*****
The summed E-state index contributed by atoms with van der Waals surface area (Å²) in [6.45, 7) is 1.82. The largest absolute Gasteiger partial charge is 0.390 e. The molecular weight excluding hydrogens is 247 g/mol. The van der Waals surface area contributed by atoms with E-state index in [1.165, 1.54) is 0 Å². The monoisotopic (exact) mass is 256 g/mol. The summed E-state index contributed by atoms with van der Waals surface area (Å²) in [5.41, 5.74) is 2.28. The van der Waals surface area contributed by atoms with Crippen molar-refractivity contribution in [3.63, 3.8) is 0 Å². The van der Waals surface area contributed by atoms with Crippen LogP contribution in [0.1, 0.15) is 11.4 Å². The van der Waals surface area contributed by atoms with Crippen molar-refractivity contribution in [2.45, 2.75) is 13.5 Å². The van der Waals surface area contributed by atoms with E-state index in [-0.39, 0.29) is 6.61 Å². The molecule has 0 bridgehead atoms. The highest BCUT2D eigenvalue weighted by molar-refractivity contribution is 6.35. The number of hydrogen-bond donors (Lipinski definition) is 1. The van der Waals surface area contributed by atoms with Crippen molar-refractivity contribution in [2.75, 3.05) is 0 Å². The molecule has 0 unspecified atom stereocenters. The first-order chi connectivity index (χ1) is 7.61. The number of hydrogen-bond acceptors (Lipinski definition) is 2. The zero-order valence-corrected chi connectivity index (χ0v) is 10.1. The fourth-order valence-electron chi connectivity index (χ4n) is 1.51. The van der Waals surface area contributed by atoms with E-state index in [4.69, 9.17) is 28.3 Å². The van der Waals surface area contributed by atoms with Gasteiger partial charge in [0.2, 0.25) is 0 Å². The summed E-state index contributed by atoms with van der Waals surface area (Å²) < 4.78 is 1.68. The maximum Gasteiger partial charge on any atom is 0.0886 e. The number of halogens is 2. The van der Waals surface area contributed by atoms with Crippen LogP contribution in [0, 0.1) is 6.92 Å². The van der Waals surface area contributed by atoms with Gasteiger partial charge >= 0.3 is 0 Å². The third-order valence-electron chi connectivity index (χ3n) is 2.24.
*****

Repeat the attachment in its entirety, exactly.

The summed E-state index contributed by atoms with van der Waals surface area (Å²) in [6.45, 7) is 1.82. The largest absolute Gasteiger partial charge is 0.390 e. The molecular weight excluding hydrogens is 247 g/mol. The van der Waals surface area contributed by atoms with E-state index in [1.165, 1.54) is 0 Å². The monoisotopic (exact) mass is 256 g/mol. The summed E-state index contributed by atoms with van der Waals surface area (Å²) in [5.41, 5.74) is 2.28. The van der Waals surface area contributed by atoms with Crippen molar-refractivity contribution in [3.63, 3.8) is 0 Å². The van der Waals surface area contributed by atoms with Crippen LogP contribution in [0.1, 0.15) is 11.4 Å². The van der Waals surface area contributed by atoms with Crippen molar-refractivity contribution in [2.45, 2.75) is 13.5 Å². The van der Waals surface area contributed by atoms with E-state index in [-0.39, 0.29) is 6.61 Å². The molecule has 0 bridgehead atoms. The highest BCUT2D eigenvalue weighted by molar-refractivity contribution is 6.35. The number of hydrogen-bond donors (Lipinski definition) is 1. The van der Waals surface area contributed by atoms with Crippen molar-refractivity contribution in [2.75, 3.05) is 0 Å². The molecule has 0 unspecified atom stereocenters. The first-order chi connectivity index (χ1) is 7.61. The number of hydrogen-bond acceptors (Lipinski definition) is 2. The zero-order valence-corrected chi connectivity index (χ0v) is 10.1. The fourth-order valence-electron chi connectivity index (χ4n) is 1.51. The van der Waals surface area contributed by atoms with E-state index in [4.69, 9.17) is 28.3 Å². The van der Waals surface area contributed by atoms with Gasteiger partial charge in [0.2, 0.25) is 0 Å². The summed E-state index contributed by atoms with van der Waals surface area (Å²) < 4.78 is 1.68. The maximum Gasteiger partial charge on any atom is 0.0886 e. The number of halogens is 2. The van der Waals surface area contributed by atoms with Crippen LogP contribution in [0, 0.1) is 6.92 Å². The van der Waals surface area contributed by atoms with Gasteiger partial charge >= 0.3 is 0 Å². The third-order valence-electron chi connectivity index (χ3n) is 2.24.